It’s the beginning of another school year, and hundreds of thousands of school children around the country have chosen which instrument they want to play and have taken it home for the first time. It’s exciting, to say the least, and possibly the beginning of a life-long journey towards a love of music, learning new things, and molding a growth mindset.
That said, learning an instrument requires skills and traits that children may not have experienced yet — and that parents haven’t thought (or known how) to teach. That’s the beauty of instrumental music instruction, especially as part of school curricula. However, it’s important that parents are prepared for that moment when their child plays their first notes … and they don’t sound all that great.
Here are 3 things parents need to be prepared to understand about their child learning a musical instrument:
There will not be as much immediate gratification as your child is used to…and that’s okay. Our children live in an immediate gratification world. Everything is at their fingertips — they press a button and something happens immediately. Although we all have chosen immediate gratification over delayed gratification (and vice versa) at some point our lives, our younger generation is not presented these choices often enough. If our children pick up an instrument for the first time and can’t make a sound, they are liable to stigmatize themselves as “non-talented” or incapable of becoming successful at music — and want to quit immediately.
But that’s not the truth.
I believe that intelligence is not the primary predictor of success. It is the ability to persevere in hardship, persist and learn after failure, and have a resilient spirit in the face of obstacles. If we can help our children stay focused on creating beautiful sounds on a musical instrument (even when that goal is farther away than they would like it to be), they will develop grit that will serve them well throughout their life.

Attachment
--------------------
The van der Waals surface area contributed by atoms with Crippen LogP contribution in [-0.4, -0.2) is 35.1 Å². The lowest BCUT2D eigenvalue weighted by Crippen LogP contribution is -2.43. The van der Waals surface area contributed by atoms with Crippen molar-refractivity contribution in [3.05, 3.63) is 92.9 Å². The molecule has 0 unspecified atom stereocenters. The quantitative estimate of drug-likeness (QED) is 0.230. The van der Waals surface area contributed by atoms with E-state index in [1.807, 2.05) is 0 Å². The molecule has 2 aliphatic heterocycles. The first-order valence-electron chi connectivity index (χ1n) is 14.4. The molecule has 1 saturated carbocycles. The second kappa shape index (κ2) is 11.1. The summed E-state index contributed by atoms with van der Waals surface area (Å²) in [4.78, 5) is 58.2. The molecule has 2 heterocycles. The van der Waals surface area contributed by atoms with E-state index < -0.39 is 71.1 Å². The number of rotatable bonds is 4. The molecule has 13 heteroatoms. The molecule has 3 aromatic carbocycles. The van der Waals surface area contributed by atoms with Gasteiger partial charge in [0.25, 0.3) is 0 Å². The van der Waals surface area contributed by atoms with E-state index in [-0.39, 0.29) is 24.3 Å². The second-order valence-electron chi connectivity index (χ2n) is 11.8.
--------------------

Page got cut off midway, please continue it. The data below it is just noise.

It’s crucial that we help our children understand the concept of delayed gratification, and musical instrument instruction is perfect for this. Some musical concepts require weeks of practice before children feel that incredible satisfaction from a successful performance. In a world filled with streaming Internet and fast food, learning an instrument helps “slow life down” a bit — and that’s something that parents should not take for granted.
Practicing will become difficult if it is not part of a daily routine. If children leave school understanding the importance of having daily routines and how good habits are formed, teachers and parents will have done a great job. Music practice is something that must be incorporated into a daily routine along with homework and brushing teeth. Experts say it takes approximately 21 days to create a habit (as long as it happens for 21 days straight), so it’s important for a practice routine to be incorporated into a child’s day immediately upon receiving their instrument. Creating this routine is one of the reasons why the first two months of being a music parent are so important. Start with 5 minutes of playing a day and see where it takes your child.